I started looking for customer reviews to see if I could find anyone slagging off WPX. I couldn’t find anything. They do incredibly well on Trustpilot.
A quick chat with one of the customer service agents on WPX Hosting assured me that they had a full money-back guarantee for the first 30 days. But they don’t offer pro-rata refunds.
That was all the convincing I needed to jump in.
I Decided to Switch to WPX Hosting!
I went for the monthly payment option rather than the discounted yearly price just in case it was rubbish and I wanted to move elsewhere. I didn’t want to feel tied in or have to forfeit the rest of the annual cost.
And then it was over to the WPX Hosting team. I was on live chat for about 15 minutes talking the whole process through, I filled in a quick form with my WordPress site’s current details, and then I let them get on with it.
WPX Hosting offer to do the whole migration/moving process for you – which is great when you’re worried about messing something up!
Less than 24 hours later, I received an email letting me know that the process is now complete and my site is now being hosted by WPX Hosting. It couldn’t have been easier.
They even set up a new SSL certificate for me, hooked my site up to their CDN, and install a WordPress plugin with their recommended setting to optimise site speed.
Let’s have a quick look at how the move affected my site speed…
The Speed Test
Before transferring over to WPX Hosting I did a couple of speed tests to check how my site was performing on WP Engine. Now, let’s compare the before and after scores…
Back in March, on WP Engine, it produced the following results…
Today, on WPX Hosting, the site is faster, the YSlow score is slightly higher, and the PageSpeed score is slightly lower…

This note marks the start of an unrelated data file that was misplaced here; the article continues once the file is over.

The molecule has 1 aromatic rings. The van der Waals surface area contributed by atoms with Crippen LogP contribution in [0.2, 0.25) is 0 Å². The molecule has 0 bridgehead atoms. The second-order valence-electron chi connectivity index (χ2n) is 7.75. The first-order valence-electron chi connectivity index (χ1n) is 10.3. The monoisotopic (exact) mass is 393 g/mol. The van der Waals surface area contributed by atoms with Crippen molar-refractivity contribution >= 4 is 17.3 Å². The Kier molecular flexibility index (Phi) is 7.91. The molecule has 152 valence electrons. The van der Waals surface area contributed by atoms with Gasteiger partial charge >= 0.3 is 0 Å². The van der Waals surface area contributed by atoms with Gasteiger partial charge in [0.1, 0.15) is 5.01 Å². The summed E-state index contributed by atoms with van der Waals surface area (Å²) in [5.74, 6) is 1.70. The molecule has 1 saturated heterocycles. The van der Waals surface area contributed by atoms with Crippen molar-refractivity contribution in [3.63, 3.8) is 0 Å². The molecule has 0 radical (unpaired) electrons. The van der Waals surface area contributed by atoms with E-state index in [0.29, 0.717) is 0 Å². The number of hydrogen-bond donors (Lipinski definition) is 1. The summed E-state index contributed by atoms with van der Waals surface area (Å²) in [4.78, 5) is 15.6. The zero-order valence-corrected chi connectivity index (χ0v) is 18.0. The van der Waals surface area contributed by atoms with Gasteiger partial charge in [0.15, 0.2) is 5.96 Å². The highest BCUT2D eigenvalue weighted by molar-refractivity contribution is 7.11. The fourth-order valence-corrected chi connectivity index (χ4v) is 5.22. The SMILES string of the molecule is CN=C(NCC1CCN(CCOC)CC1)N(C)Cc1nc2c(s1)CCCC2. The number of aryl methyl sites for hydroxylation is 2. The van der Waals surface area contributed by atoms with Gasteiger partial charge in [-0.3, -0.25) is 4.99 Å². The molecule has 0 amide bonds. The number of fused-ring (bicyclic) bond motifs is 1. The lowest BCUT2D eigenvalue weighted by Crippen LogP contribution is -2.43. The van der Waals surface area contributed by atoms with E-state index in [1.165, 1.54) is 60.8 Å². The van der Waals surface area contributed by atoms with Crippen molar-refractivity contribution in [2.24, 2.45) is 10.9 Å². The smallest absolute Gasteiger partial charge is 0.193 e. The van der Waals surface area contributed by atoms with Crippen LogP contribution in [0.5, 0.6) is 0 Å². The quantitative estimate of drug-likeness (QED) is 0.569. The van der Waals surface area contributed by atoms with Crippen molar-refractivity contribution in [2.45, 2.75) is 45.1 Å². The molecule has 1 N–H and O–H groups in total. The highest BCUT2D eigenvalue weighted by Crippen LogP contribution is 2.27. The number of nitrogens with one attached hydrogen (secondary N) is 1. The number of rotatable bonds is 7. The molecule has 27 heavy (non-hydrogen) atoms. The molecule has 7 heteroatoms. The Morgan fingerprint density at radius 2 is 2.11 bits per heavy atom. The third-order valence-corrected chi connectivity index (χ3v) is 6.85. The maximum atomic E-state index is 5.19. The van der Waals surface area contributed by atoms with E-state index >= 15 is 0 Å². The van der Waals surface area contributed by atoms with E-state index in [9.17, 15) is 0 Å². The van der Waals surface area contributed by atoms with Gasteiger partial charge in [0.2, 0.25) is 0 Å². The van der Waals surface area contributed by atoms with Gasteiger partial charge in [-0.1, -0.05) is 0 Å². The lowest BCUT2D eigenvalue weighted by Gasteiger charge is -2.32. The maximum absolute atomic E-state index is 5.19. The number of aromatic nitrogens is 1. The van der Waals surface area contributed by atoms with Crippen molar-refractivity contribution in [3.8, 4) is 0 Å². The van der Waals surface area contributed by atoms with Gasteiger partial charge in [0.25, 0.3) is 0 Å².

PageSpeed Insights (by Google)
Back in March, on WP Engine, I received the following scores…
- Desktop = 84
- Mobile = 53
Today, on WPX Hosting, I get…
- Desktop = 81
- Mobile = 51
So, very little difference there!
There are clearly a few things I need to do to improve those scores, but I didn’t want to do anything like that until after I’d written this comparison article.
WP Engine vs WPX Hosting
Now, I’m no expert when it comes to all this stuff, but one month into switching from WP Engine to WPX Hosting and my site appears to be performing just as well as before.
The loading speeds are the same. My overall traffic is the same. My SEO rankings are the same. I’ve had no downtime.
The live chat on WP Engine is excellent but occasionally I would have to wait a few minutes to get through to someone. On WPX Hosting I’ve gone straight through to a CS rep every single time. And they’ve been superb.
From looking at my WPX Hosting stats, I can see that I’m currently averaging about 400MB of bandwidth per day. That’s only 12GB per month, so I’m well under the 100GB limit.
Overall, I’m a very happy customer!
But best of all, I’ve avoided being forced onto WP Engine’s $115 per month ‘Growth’ plan and instead I’m paying just $24.99 per month to WPX Hosting.
That’s a saving of $90.01 per month, or $1,080.12 per year!
Add VAT into the equation… and I’m saving a massive $1,296.12 per year!!!
And WPX Hosting accepts PayPal (WP Engine doesn’t) – which is great for me as I have a pretty hefty USD balance I’m trying to clear.
I Can’t Recommend WPX Hosting Highly Enough!
If you’re a slightly disgruntled WP Engine customer, on the hunt for WP Engine alternatives, give WPX Hosting a try.
You’ll probably be surprised at how much money you can save.
And like I said, I know nothing about the hosting side of running a website but WPX handled the whole migration process for me and it was all done within 24 hours.
If you’re still running your WordPress site on shared hosting (something like Bluehost), have a look at WPX Hosting. You’re going to get a much better service, a faster site, more traffic, and all for just $24.99 a month!